for i in range(1000000):
    func(i)


    But either way, the decision is lifted (hoisted) out of the loop.



    >> JavaScript is the perfect example. Hoisted environment allows you to
    >> use call expression before the physical declaration of the function in
    >> the source text.

    >
    > The issue here is not the ability to call a function before its
    > declaration. It's being able to do so before its definition.


    Obviously you can't call a function before it is defined.

    As a language without type declarations, Python doesn't need functions to
    be declared ahead of time. I can define a function that calls another:

    >>> def ham(x):

    .... return 2*spam(x)
    ....
    >>>


    and so long as I eventually define spam() before calling ham(), all is
    good:

    >>> # much later

    .... def spam(x):
    .... return x-1
    ....
    >>> ham(3)

    4


    I can even re-define spam at runtime, and ham will see the difference:

    >>> def spam(x):

    .... return "spam "*x
    ....
    >>> ham(3)

    'spam spam spam spam spam spam '


    But what I can't do in Python is execute ham() BEFORE spam() is defined.
    (Well, I can, but I get an error.) Even if spam() is defined lower down
    in the source code, Python won't see it.

    As I understand it, that's not how Javascript works. The parser does two
    passes over the source file, instead of one like Python. If it sees a
    function definition, it hoists it out into the global environment, and
    then on the second pass executes the code as needed. Using Python syntax,
    this is an error:

    def ham(x):
    return 2*spam(x)

    print(ham(3))

    def spam(x):
    return x-1

    but Javascript will accept it perfectly fine, and output 4.


    Here's another model: Pascal. Because Pascal does type checking at
    compile time, it will reject the function ham() and raise a compiler
    error, because it can't test the argument and output type of spam(). So
    you would need a *forward declaration*. Using a mix of Python and Pascal
    syntax:


    # declare spam without a definition
    forward spam(x: integer): integer

    # declare and define ham
    def ham(x: integer): integer
    return 2*spam(x)

    print(ham(2))

    # define spam (declaration must match the earlier one!)
    def spam(x: integer): integer
    return x-1



    >> Hope this helps, why Python use definitions instead of declarations.

    >
    > It's not either/or. Any language has to provide a way to define
    > functions whether or not it provides a way to declare them.


    Exactly. Pascal has both; Python only has definitions.


    > Anyway, it seems the Python way to declare a function is
    >
    > def f ():
    > pass


    That doesn't declare a function. It defines a do-nothing function. `def`
    is an executable statement which happens at runtime, not a compile-time
    declaration.



    --
    Steven
    Steven D'Aprano, Jun 13, 2011
    #6
  7. Andre Majorel

    John Nagle Guest

    On 6/12/2011 12:38 PM, Andre Majorel wrote:
    > On 2011-06-10, Asen Bozhilov<> wrote:
    >> Andre Majorel wrote:
    >>
    >>> Is there a way to keep the definitions of the high-level
    >>> functions at the top of the source ? I don't see a way to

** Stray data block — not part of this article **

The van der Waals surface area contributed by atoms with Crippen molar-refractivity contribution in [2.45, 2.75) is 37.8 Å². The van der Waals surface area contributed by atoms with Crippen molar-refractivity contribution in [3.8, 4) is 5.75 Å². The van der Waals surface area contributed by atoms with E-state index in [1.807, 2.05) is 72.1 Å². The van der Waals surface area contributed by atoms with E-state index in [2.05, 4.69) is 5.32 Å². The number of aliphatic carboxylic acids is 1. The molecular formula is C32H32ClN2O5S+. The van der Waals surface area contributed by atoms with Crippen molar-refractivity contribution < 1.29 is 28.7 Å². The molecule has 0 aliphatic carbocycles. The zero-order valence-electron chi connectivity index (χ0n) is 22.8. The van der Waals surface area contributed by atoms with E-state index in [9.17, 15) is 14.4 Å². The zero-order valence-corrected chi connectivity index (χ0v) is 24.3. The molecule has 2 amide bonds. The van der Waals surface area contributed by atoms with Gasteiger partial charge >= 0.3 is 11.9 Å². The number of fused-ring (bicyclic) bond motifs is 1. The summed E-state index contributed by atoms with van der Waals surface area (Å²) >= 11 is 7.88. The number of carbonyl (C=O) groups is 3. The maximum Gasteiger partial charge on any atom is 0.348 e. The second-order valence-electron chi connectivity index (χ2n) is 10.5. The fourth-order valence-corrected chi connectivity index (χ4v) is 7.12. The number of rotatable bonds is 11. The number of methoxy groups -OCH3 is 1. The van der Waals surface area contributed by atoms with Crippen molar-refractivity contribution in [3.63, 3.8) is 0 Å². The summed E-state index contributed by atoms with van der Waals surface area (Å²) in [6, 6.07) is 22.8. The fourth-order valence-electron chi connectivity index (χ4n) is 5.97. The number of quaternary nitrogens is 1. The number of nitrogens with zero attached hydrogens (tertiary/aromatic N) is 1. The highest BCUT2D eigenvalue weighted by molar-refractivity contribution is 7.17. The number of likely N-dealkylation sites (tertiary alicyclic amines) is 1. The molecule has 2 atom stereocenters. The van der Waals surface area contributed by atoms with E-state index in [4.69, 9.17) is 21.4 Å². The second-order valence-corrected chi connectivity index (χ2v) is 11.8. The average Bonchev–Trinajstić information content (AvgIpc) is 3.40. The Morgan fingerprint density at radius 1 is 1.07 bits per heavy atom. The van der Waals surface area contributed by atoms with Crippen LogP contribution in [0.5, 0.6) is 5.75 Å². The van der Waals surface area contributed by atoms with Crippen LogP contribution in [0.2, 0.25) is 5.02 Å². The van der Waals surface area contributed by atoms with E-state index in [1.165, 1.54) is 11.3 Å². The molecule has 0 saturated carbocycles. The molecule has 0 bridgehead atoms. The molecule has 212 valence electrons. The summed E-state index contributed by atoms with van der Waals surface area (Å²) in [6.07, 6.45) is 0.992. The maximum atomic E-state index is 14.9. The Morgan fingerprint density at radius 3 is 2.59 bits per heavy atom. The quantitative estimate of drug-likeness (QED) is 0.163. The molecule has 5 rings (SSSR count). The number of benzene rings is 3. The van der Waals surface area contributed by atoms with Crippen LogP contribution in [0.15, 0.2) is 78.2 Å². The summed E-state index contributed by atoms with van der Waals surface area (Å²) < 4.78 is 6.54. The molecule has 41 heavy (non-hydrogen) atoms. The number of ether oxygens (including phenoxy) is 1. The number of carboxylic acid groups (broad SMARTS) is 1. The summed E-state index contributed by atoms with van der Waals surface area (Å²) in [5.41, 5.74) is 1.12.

>>> declare a function in Python.

    >>
    >> Languages with variable and function declarations usually use
    >> hoisted environment.

    >
    > Hoisted ? With a pulley and a cable ?


    There are languages with definitions and in which
    the compiler looks ahead. FORTRAN, for example.
    Python doesn't work that way. Nor do C and the
    languages derived from it, because the syntax
    is context-dependent. (In C++, "A b;" is ambiguous
    until after the declaration of A. In
    Pascal-derived languages, you write "var b: A;",
    which is parseable before you know what A is.
    So declarations don't have to be in dependency order.)

    None of this is relevant to Python, but that's
    what "hoisted" means in this context..

    John Nagle
    John Nagle, Jun 14, 2011
    #7
  8. Steven D'Aprano wrote:

    > "Hoisting" in computing refers to the idea of "lifting" variables or code
    > outside of one block into another.


    I'm not sure it's the right term for what's happening here,
    though. Nothing is being lifted to a higher level -- the
    functions remain at the same level they were written at.

    > Here's another model: Pascal. Because Pascal does type checking at
    > compile time, it will reject the function ham() and raise a compiler
    > error,


    It's more that Pascal is designed to make single-pass
    compilation easy. It's possible to support out-of-order
    declarations with compile-time type checking using two
    passes; Pyrex does this, for example.

    --
    Greg
    Gregory Ewing, Jun 14, 2011
    #8
  9. Tim Roberts wrote:
    > Andre Majorel <> wrote:
    >
    >>Anyway, it seems the Python way to declare a function is
    >>
    >> def f ():
    >> pass

    >
    > No, that DEFINES a function.


    Actually, it's more illuminating to say that it *creates* a function.

    The 'def' statement in Python is an executable statement. Executing
    it has the effect of creating a function object and binding it to
    the indicated name. Before that has happened, attempting to execute
    any code referring to that name will fail.

    Conversely, the function name doesn't need to be bound until the
    code referring to it is actually executed. So...

    > def g():
    > return f()
    > def f():
    > return 3
    > print g()


    works because by the time g is *called*, both def statements
    have been executed, and both function names have therefore been
    bound.

    --
    Greg
    Gregory Ewing, Jun 14, 2011
    #9